Shortly after I snapped a photo of my beautiful, happy baby, she fell asleep peacefully in my arms. After twenty minutes, I knew she was fast asleep and I could put her in her cot. But I didn’t. I let her sleep in my arms for almost two hours.
My phone was not in reach, so it was just she and I. I reflected on our day so far: we had sung songs, read a dozen books, had tummy time and mirror play, played in her sea activity gym, went for a walk, and had good solid cuddles and kisses.
While she was sleeping on me, I went over my to do list in my head: laundry needed to be put away, dinner needed to be prepped, the dishwasher needed to be emptied, her toys and books needed to be straightened up, trash and recycling needed to be taken out and I should respond to some texts and emails from friends.
My husband is always telling me I can leave some of my to do list and he can help cross off tasks when he gets home from work, after some quality daddy-daughter time.
The thing is, I’m not very good at accepting help.
I try to do it all myself. I don’t know what that proves. Even in the hardest of times, I wasn’t good at it, so it definitely isn’t something I do well when things are comparatively easy.
When our daughter was just six days old, my husband was admitted to the hospital for one full week. I was at home, alone, with a very fresh newborn. I had no family support as my family lives on a different continent and my husband’s family lives six hours away. Friends offered to help, but I was reluctant. I wanted to do everything myself.
Eventually, I did begin to accept help from friends that week, and it was the best thing I could have done. Since they were there to help with cooking and cleaning up, taking out the trash, bringing essentials to my husband in the hospital, and dropping by to bring a sandwich to me for lunch, it meant I could focus on nourishing and loving our newborn, recovering from birth, and praying her daddy would get released soon.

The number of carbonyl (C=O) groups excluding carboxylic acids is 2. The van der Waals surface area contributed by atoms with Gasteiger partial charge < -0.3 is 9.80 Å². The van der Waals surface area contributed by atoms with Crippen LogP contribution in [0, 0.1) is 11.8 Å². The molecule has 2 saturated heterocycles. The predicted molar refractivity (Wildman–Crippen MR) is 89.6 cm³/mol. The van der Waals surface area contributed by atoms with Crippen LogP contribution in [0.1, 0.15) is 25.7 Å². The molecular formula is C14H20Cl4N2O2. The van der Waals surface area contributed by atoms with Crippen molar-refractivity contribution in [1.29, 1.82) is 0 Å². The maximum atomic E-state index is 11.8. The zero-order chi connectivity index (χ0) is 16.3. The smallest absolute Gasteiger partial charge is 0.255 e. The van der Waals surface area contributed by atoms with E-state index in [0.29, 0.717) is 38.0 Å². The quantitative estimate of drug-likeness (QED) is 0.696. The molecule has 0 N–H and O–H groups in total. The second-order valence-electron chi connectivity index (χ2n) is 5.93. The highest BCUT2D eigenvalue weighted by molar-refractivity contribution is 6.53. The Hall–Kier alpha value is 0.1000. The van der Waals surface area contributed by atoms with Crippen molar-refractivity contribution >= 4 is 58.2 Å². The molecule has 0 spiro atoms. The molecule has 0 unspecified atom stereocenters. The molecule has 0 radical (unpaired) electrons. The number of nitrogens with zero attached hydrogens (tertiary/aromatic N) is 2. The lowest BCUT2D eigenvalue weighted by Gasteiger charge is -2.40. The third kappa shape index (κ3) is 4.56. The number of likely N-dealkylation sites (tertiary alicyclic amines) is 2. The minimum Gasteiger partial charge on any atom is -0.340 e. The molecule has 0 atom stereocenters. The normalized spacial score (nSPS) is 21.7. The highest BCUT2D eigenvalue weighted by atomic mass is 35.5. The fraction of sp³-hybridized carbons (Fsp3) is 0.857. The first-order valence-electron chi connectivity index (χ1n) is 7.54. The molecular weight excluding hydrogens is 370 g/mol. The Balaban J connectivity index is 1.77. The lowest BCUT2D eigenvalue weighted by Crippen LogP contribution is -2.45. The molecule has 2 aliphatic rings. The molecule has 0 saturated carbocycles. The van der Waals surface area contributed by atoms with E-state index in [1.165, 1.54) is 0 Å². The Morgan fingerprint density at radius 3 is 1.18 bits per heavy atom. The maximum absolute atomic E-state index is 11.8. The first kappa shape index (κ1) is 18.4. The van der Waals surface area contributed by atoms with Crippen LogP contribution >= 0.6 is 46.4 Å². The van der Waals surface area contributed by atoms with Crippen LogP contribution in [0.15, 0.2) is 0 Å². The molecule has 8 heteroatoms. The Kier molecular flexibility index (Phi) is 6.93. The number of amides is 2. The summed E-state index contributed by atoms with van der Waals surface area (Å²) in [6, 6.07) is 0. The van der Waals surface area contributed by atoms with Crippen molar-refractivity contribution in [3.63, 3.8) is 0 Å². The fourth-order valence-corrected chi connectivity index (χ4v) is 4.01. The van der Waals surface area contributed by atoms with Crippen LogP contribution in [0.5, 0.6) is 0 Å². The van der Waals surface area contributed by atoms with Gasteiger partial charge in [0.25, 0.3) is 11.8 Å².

I realized it’s human nature that people want to help — it makes you feel good. And I know that’s true because I like to be there and help people too. Before kids, I used to volunteer a lot. As a student I would organize Thanksgiving baskets for the less fortunate, or assist at Saturday morning arts and crafts sessions with young children, and I felt like I was making a difference. Even when I was working full time, I always volunteered to facilitate training sessions for our new college hires and I absolutely loved doing this. Seeing them learn and grow brought joy to my corporate life.
Whether you help someone directly or indirectly, you build a connection with them. Through this connection, you realize that you’ve made them happy, which makes you a happier person too. I hope to teach my daughter the value in this one day.
So, while my daughter was sleeping on me today, I promised myself I would gracefully accept help when it is offered. Her foot is only going to be the length of my index finger for a little while longer and I want to cherish all her little features and moments we have together.
And I’ve realized that when I accept help, I’m a stronger mother for it. Instead of being stressed about trying to fit everything in and cross everything off my list, I am calmer and more present. This mental state can only be beneficial to her development.
So if my husband offers to put the laundry away while I give her her last feed of the night, I will not object. I will be thankful for the help and for the extra few minutes to be fully present and memorize the tiny fingers, toes and nose of my three month old. I’m excited about the possibility of accepting help so I can continue to enjoy doing all the things I did with my daughter today without having the pressure of that to do list entirely on my shoulders.
If you find yourself refusing help, ask yourself why. From my experience, helping others doesn’t only help the receiver, it also helps the giver: when you graciously accept help, you are helping someone else find purpose and happiness in their own life too.